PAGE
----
Better the devil you know than one you don’t. Twist that a bit and you get: certainty is (mostly) better than uncertainty.
Apply that to policy affecting business. Businesses can’t plan in a policy vacuum or flux. They don’t know what they might be up for.
Consequently, many in business wish the two big parties would form a grand coalition. Change would then be evolutionary and businesses would not have to bother so much about Wellington.
There won’t be a grand coalition. Even when national security was in danger in the second world war Labour and National did not do one.
Nevertheless, after the war there was near bipartisan consensus on international policy, which lasted until the Vietnam war, Springbok tours and nuclear bans split the two parties in the 1960s. Only now, with National caving in on nuclear bans and muted on defence, is there something approaching consensus again.
There is consensus on free trade. Only the Greens and New Zealand First, totalling just 11 per cent of the votes in 2005, stand outside. Businesses know their long-term plans must make them internationally competitive.
And, just as a broad consensus developed around the welfare state and economic regulation and protection after Labour’s 1930s-40s innovations, a broad consensus developed around the open economy after the 1980s revolution. It is also settled that the Budget should be in surplus and monetary policy management left to an independent Reserve Bank.
But on a range of matters vital to businesses, there is dispute and argument. That discourages investment.
Tax is a prime example. National believes in lower, flatter tax. Labour believes in higher, progressive tax to finance its mission to even up life chances.
So in office Labour raised the top personal rate and, when it proposed the now dead carbon tax, did not offer corresponding cuts elsewhere. It prefers to adjust details, such as in its March tax act on depreciation, fringe benefit tax and investment tax. These lighten business’s tax compliance burden but do not yield on the general principle.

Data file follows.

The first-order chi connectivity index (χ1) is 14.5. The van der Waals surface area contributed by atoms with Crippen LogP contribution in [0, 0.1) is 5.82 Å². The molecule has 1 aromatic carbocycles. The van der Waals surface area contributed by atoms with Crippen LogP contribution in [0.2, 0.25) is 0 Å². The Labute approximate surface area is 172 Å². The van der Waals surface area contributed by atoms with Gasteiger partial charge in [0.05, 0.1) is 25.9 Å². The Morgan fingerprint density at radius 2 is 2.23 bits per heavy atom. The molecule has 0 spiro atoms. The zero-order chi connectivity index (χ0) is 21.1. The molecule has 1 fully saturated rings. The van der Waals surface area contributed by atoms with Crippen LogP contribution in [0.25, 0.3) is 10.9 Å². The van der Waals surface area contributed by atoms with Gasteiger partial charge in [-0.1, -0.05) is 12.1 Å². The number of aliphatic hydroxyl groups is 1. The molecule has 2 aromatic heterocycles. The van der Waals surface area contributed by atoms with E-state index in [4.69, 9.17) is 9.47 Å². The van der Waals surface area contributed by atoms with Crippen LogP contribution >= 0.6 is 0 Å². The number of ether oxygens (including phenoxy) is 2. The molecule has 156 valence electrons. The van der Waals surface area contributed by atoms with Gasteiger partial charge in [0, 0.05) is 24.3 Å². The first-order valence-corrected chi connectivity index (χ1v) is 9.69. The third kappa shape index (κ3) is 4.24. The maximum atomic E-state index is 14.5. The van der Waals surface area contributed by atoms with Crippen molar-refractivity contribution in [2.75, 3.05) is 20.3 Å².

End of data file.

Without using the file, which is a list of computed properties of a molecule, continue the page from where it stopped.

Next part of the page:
So the next National-led government will lower tax rates and constrain spending. Fine for business initially — but will it survive a reverse change of government? Maybe, just as we have not gone back to 48 per cent for companies and 66 per cent for people under Michael Cullen. But maybe not. Banking tax cuts into the future would be risky.
The labour market is a second example. Though the parameters have narrowed since the 1990s, there are still critical differences. The next National government will make significant changes. But Labour might well reverse them.
State assets is a third example. Labour won’t sell. National wants to, though would tread gingerly and would leave some bits untouched for fear of public backlash. And Labour has put the state back into banking and airlines. Labour won’t let the private sector own roads; National is sympathetic to private builders owning and operating roads for a time. But note that Labour renationalised National’s only private prison.
Related to this is the fourth example, alternative funding and provision of education, health and housing. Labour is wary of the private sector. National is much more welcoming. But could investors be sure they would not be renationalised, as Labour did in 2000 with accident compensation?
Utilities regulation — particularly of energy and telecommunications — is a fifth example. National favoured market forces. Labour has plunged into regulation which gets more and more micro as anomalies or blockages surface — as they are, putting energy security at risk and internet takeup in the slow lane. More generally when Labour strikes a problem, such as leaky homes, it instinctively reaches for the rule book.
Climate change is a sixth example. National is still reluctant to accept there is now increasing international political and commercial momentum which demands a policy — and business — response here, regardless of quibbles about the science, Kyoto process and business’s competitiveness fears. Labour’s policy is in the air.
Of course, policy cannot be set in concrete. Circumstances change and policy must evolve. But “evolve” is the key word. In many areas now we have “lurch”. That’s bad for business.
Waiting for a friendly government isn’t a durable answer. As Business New Zealand’s Phil O’Reilly puts it, businesses are around for decades, governments for trienniums.
There won’t be a grand coalition. But maybe on some big things business could build bridges between National and Labour to cut down uncertainty and make us all richer.